Veggie Pride

This past weekend, vegetarians and supporters dressed as cows, watermelons, bananas and various vegetables gathered on the corner of Washington and Centinela for Los Angeles' first Veggie Pride Parade. Enthusiasts gathered on Sunday afternoon armed with signs, megaphones and colorful costumes in an attempt to "get their veg on" by marching in a 5k walk through the neighborhood of Venice. Attendees marched with dogs dressed as vegetables and parents pushed zucchini costumed babies in strollers.

According to Animal Acres, an the organization that coordinated the parade and rally, participants walked to "educate people about the health, environmental, and animal welfare benefits of a vegetarian diet. And also to provide 'veg' living resources, tips and information."

"Vegetarians Against Animal Exploitation," an annual parade in France now in its ninth year, inspired Lorri Houston, founder of Animal Acres to begin planning the historical event.

She said, "Last year New York had the first Vegetarian Pride Parade in the U.S. and now Los Angeles is following suit." Houston continued, "This is something we really wanted to do. The vegetarian community has really come together to support us today."

Vegetarian friendly organizations such as the animal rights organization PETA, United Poultry Concerns, vegetarian summer camps for children, plant based cosmetic companies, vegan snack lines and various vegetarian friendly restaurants were present at the post-march rally.

Amanda Fortino, a PETA campaign coordinator said, "Events like these are the first step in treating animals better. It's nice to see so many vegetarians here. It's hard in a city like L.A. to connect with other vegetarians. L.A. is so big."

According to Houston, Animal Acres is "a farmed animal sanctuary and compassionate living center" located 45 minutes from L.A.

The organization takes in animals in need of rescuing and these animals are sponsored by donations. In addition to giving animals a home, Animal Acres is involved in public education and outreach, mainly through farm tours and coordinating events to raise awareness that allow for human contact with animals.

Cathy Petrosky, an Animal Acres board member and volunteer, says, "Volunteering at the rally is like living my values."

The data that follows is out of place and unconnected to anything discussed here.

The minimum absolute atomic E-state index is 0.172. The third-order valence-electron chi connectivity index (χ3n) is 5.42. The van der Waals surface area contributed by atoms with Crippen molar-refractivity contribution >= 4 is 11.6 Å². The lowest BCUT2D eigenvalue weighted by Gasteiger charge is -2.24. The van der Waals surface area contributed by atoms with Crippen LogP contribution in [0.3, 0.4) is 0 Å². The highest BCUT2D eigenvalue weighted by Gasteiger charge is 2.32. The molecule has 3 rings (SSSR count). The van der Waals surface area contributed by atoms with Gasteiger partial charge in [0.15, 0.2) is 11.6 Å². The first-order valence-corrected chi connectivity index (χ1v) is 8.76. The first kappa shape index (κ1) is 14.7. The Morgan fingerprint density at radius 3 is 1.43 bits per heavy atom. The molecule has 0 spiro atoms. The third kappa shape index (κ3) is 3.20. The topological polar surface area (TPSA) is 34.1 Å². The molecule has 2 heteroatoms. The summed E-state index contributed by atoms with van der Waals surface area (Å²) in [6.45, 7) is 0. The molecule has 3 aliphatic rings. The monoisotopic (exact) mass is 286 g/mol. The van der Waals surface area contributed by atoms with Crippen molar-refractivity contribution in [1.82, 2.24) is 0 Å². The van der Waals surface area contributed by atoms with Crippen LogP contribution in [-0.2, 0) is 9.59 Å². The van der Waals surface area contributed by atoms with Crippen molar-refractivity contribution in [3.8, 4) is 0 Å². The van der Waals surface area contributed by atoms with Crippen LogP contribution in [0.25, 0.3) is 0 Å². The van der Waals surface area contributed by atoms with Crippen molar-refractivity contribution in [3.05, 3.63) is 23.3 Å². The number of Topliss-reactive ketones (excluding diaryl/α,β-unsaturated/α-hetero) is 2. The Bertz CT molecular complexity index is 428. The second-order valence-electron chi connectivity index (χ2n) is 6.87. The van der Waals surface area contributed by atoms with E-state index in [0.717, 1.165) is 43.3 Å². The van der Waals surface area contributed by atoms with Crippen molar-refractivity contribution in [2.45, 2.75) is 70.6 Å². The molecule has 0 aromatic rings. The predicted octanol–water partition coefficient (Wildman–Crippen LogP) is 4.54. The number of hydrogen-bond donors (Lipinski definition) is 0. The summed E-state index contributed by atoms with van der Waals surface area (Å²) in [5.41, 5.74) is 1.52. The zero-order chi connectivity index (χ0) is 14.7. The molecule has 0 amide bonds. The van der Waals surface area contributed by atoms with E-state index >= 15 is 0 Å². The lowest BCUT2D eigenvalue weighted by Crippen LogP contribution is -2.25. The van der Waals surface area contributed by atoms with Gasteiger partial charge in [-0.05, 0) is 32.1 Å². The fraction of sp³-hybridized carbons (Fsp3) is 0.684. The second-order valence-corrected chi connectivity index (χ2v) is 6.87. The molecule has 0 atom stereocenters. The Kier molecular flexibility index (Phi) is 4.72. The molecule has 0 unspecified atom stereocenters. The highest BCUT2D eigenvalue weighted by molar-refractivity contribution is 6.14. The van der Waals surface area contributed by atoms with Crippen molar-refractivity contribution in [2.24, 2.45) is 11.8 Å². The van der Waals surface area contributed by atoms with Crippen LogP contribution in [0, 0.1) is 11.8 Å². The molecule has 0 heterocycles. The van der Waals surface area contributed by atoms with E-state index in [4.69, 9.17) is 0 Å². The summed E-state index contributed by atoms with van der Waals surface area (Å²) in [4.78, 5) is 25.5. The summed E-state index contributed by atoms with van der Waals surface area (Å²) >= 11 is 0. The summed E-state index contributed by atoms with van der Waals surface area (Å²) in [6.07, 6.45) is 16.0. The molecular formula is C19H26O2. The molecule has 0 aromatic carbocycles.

She continued, "We have a certain vision of the world. Our actions are reinforcing that vision of a world of compassion for all beings. Meat eating is the number one cause of global warming."

Petrosky also said, "The clearing of land to house cattle has been a major cause in depleting the country's forests.

"Also, methane produced by cows, transportation in transporting farm animals and the dairy industry are some of the negative consequences of meat consumption that cause global warming."

Anne Pevlir, a 22-year-old vegan, drove nearly an hour and half from Ontario to march with other socially conscious Californians. She said, "I'm trying to be more proactive about animal rights. It's really cool to be around people who are very passionate. It inspires me to become more passionate about things I care about."

Cars honked and drivers waved their hands in support as the crowd marched the streets of Venice.

Although the majority of attendees were self claimed vegans and vegetarians, many supporters also took the streets with signs and megaphones.

Patrick Shipstad explained he did not identify as vegetarian but attended the march to support his vegan wife and friends.

Shipstad said, "I'm here because I don't need to be a party pooper. I eat 90 percent less meat than I did last year, but vegan is a little hard for me. But I do understand the motivation to be vegetarian and vegan. I'm happy to support my wife and friends in what is important to them."

Gabrielle Harradim, an attendee dressed as an eggplant, explained that she has been a vegetarian since the age of 17 after quitting her job at Kentucky Fried Chicken.

She said, "I like animals and I don't want to eat them." She continued, "I have a much smaller footprint on the earth since I'm not eating meat." She also mentioned the health benefits of a vegetarian lifestyle. "Being a vegetarian is also healthier. Vegetables are easier to digest."

After the march, attendees enjoyed a rally that celebrated vegetarianism with performances by social action rock group, Truth on Earth.

The event also hosted special guest speakers such as Rory Freedman, author of the New York Times bestseller "Skinny Bitch", vegan samples from restaurants and a costume contest.

With the city's growing eco-friendly and health conscious population, the turnout of vegetarians and supporters was no surprise this past weekend.

Andy Hoang, an attendee of the rally said, "It's hard to find people that share the same beliefs. In the future, I would never think twice to come out to an event like this."

Whether vegetarian or not, the march served as an example that L.A. is a city with countless networks and opportunities for people wanting to show pride in their choices and lifestyle. Fittingly, attendees enthusiastically exclaimed throughout the afternoon, "Say it loud! Vegan and proud."